If there is truly power in numbers, I think we are pretty mighty, and I’m proud to be a part of those who are standing for and with each other. It really has been a beautiful effort, and I suppose I am richer for the wear. No matter the outcome, I am confident of this: Siloam Springs has incredible human beings doing life within it, and I’m blessed to know so many. 



Well, it seems summer is hanging on like an ex this week, so it’s my noise-makin’, wonder-filled chatterbox and I, and a low creek all to ourselves. She noticed it was Girls Night Out Thursday night downtown, and asked why we were not out. I promptly offered her a rain check for Friday night since we had an away game. She insisted the creek was calling our names. I’m doing something right.


I squat a minute and watch water skeeters skimming the glassy creek top, and from my angle it looks like raindrops pinging a reflective slab. There’s dozen of coffee-mug rings rippling out, and I’m thinking coffee sounds good about now.


She is more curious than a cat and spooks just as easily. I watch her lean in to inspect caterpillars and crawdads, only to shriek and giggle nervously. She’s fascinated and fearful, both. I so honestly relate to her. She lives in the tension, and kudos to her for doing so. 

We point out the bank she stood crying at earlier this summer. All the kids were taking big leaps into the much higher waters then. She stood frozen there at least 20 minutes as we all cheered her on. She wanted to jump so badly, but terror… We faced it together and made a compromise of an effort off a much lower edge. I remember feeling exasperated by her want-to but can’t-do. Again, with the amens to this little girl. 


In the midst of her incessant chatter, I interrupt to say, “Nature is where we go to listen…not talk.”

But all for not. This rattler is entirely oblivious to listening to nature; she’s demanding it all listen to her. 


She whips rocks at the catfish and squawks at the dragonflies. I drift off in a trance watching minnows with iridescent bellies flashing silver as they bob at fuzzy rocks below — but not for long. I snap back to big arms and a deep voice as she’s belting out some sort of symphonic piece with a faint resemblance to Carol of the Bells. Yes, my child is the mistral and the movement, all in herself. 


She’s one of my favorite muses, that Tru Evelyn. She’s both protagonist and hero, and isn’t that just true to life? 

Tis Tru….

come now


Come now. 



Drape yourself like a bedsheet.



Cast yourself like a shadow.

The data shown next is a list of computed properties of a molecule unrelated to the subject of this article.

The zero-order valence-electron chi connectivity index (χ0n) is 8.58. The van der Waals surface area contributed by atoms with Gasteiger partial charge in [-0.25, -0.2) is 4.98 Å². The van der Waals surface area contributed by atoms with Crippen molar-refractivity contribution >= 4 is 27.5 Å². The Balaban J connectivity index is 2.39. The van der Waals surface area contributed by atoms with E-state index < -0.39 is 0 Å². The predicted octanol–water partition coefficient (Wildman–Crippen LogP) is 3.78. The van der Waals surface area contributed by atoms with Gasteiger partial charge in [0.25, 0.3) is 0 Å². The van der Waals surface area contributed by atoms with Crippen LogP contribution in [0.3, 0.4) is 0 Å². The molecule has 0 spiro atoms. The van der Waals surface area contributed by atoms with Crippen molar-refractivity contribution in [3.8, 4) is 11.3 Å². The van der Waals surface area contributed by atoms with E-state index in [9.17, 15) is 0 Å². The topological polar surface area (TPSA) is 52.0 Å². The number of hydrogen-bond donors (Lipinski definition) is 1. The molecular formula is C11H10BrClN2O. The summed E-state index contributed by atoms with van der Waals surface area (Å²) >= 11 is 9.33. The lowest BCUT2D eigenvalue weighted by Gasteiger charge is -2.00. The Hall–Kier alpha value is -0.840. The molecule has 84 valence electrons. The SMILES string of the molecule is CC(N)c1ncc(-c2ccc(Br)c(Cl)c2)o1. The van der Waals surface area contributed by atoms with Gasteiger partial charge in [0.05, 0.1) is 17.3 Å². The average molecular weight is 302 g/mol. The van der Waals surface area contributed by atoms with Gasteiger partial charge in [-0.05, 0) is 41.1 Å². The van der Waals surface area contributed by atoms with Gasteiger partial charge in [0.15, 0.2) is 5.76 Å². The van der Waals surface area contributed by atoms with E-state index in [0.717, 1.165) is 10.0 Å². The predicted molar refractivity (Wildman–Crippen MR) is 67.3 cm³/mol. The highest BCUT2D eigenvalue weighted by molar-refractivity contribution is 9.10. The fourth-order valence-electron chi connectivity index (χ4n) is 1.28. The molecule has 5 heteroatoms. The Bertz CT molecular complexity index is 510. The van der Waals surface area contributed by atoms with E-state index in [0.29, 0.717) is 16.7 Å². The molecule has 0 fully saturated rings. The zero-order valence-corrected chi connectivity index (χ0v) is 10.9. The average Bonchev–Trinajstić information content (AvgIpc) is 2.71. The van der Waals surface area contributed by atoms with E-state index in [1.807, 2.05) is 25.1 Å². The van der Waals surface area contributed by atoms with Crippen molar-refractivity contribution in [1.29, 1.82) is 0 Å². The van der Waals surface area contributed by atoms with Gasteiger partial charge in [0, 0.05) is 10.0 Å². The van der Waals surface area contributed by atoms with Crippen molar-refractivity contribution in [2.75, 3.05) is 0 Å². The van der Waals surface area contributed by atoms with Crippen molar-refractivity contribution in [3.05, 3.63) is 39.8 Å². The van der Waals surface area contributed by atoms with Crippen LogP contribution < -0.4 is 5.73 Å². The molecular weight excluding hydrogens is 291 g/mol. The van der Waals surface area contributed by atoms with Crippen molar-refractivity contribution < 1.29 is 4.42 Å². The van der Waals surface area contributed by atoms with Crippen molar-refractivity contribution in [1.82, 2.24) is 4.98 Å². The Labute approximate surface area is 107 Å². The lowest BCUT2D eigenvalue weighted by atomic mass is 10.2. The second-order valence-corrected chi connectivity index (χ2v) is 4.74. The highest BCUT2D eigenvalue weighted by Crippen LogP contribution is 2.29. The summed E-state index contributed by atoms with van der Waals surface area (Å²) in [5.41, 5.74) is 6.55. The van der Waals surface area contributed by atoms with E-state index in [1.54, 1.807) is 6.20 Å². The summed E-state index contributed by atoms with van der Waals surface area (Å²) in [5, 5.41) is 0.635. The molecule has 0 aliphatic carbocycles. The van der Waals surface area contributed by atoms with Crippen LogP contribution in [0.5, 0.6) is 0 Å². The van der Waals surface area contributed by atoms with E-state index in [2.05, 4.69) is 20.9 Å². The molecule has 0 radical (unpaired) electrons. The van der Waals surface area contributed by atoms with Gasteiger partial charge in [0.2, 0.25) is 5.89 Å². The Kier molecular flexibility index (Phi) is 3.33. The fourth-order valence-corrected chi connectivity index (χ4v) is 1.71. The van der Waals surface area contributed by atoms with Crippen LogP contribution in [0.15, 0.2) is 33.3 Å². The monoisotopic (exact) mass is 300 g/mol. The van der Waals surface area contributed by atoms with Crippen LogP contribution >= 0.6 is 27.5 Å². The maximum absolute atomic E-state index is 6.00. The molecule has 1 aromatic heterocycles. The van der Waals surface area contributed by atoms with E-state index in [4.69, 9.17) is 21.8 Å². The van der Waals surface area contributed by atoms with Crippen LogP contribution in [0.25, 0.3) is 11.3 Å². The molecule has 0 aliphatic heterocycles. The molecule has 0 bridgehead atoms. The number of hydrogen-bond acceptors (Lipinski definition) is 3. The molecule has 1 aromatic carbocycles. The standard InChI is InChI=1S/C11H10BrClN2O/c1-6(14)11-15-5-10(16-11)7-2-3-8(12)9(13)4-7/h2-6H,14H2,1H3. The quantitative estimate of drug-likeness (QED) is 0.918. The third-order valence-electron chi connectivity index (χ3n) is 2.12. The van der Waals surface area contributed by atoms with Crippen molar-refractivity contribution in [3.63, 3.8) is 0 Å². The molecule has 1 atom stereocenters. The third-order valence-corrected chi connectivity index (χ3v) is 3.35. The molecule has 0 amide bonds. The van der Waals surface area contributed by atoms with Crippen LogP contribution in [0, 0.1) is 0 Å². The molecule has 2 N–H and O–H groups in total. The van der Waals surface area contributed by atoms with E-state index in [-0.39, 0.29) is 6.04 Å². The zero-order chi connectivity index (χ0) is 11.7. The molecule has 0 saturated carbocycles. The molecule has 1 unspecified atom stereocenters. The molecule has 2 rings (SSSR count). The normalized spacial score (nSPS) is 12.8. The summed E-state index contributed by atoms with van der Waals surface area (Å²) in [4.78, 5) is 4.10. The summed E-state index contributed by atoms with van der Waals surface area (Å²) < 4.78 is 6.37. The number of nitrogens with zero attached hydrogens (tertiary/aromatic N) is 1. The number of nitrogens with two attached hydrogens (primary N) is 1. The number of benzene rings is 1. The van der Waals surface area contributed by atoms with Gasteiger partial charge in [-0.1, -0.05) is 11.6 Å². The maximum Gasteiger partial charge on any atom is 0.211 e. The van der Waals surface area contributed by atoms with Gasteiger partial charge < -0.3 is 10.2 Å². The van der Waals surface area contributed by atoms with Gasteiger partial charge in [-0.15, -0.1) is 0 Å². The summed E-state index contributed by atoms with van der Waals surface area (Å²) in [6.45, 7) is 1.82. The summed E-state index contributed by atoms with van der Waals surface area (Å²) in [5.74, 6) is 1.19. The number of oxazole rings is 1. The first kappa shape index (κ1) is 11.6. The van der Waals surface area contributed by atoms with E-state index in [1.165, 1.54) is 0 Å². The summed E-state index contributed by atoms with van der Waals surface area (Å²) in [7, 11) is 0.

Do not carry a single thing — simple or complicated. 

Nothing that bears weight shall you hold.

You are being now.

Not doing.

No furrowed forehead or drawn jaw. 



Open up. 

Shoulders sinking.

Head resting. 

Heart cupped and held. 

Fingers grazing amongst placidity. 

Eyes beholding swelling light that has come to canvas you. 

Amenity to abide with you. 

Good will for your lame will. 

All your inwards, puddling outwards, wetting parched landscapes.

Let it go. 

Let it be. 

Watch and see. 

What happens when you just come? 

Ever so intently. 

Ever so honestly.

Ever so tenderly. 

Ever being an eternal being. 


I woke up as dreary as the morning.

I feel like a murderer.

Every day, for a lot of days, I purposed to killed anything that moved. If it showed signs of life, it had to die. I choked out many things, to the point of death. Some I just put a gun to and blew far far away. And my heart…what a horrid crime scene. Every assault imaginable, I inflicted, in hopes that it would cease to beat. But that vile and lovely thing wouldn’t die so easily. Maybe I have not the power to kill something that lives for another realm. 

I’ve raged with fevered anger that could burn down houses. Maybe a city block, even. And I burned myself right down to charred stubble — a heap of remains only suitable for haunts. They echo from beneath torched floorboards. 

Damn that raven and his protagonist reels! I’ll kill him, too, if I can find where he taunts me from. 


But there’s another ghost here, and he haunts me harder than any embodied terror. And no matter where I attempt to hide myself, he’s ever before me. I’m now the hounded, and I fear there is no escape for me. He is relentless in his soul stalking. The hotter I burn, the nearer he draws. He’s like water to my flame, and the more I thrash and gnash, the thicker he hovers. I blow smoke at him, but he only sees me more clearly. 

How do I kill something without a body? How do I strangle this force that renders my grip limp and lifeless? Maybe I’m the dead one. Maybe he’s more alive than all my anguish and hatred is. I just know he won’t let me be, no matter my scare tactics. He’s simpyly not afraid of me, and that terrifies me the most. 

Now I’m just a little one, in a big burned house, hiding between blackened beams that do not conceal me. And that ghost comes closer than my skin and whispers words that disarm my dagger hands. He pierces me instead, and out flows all the pain and fear and bad blood. It hurts for just a moment, but then it soothes me. I’m emptied of all the elements that once fueled my fight. Just as quickly as it ebbs out, he fills me right back full of something different. Something better. Things that are useful and hopeful. Holy things that don’t turn on themselves or others. Loving things that don’t kill or destroy. And I just let him because I’m no match for this immortal spirit. Nothing I spew will deter him. Now I’m the house he haunts, forevermore.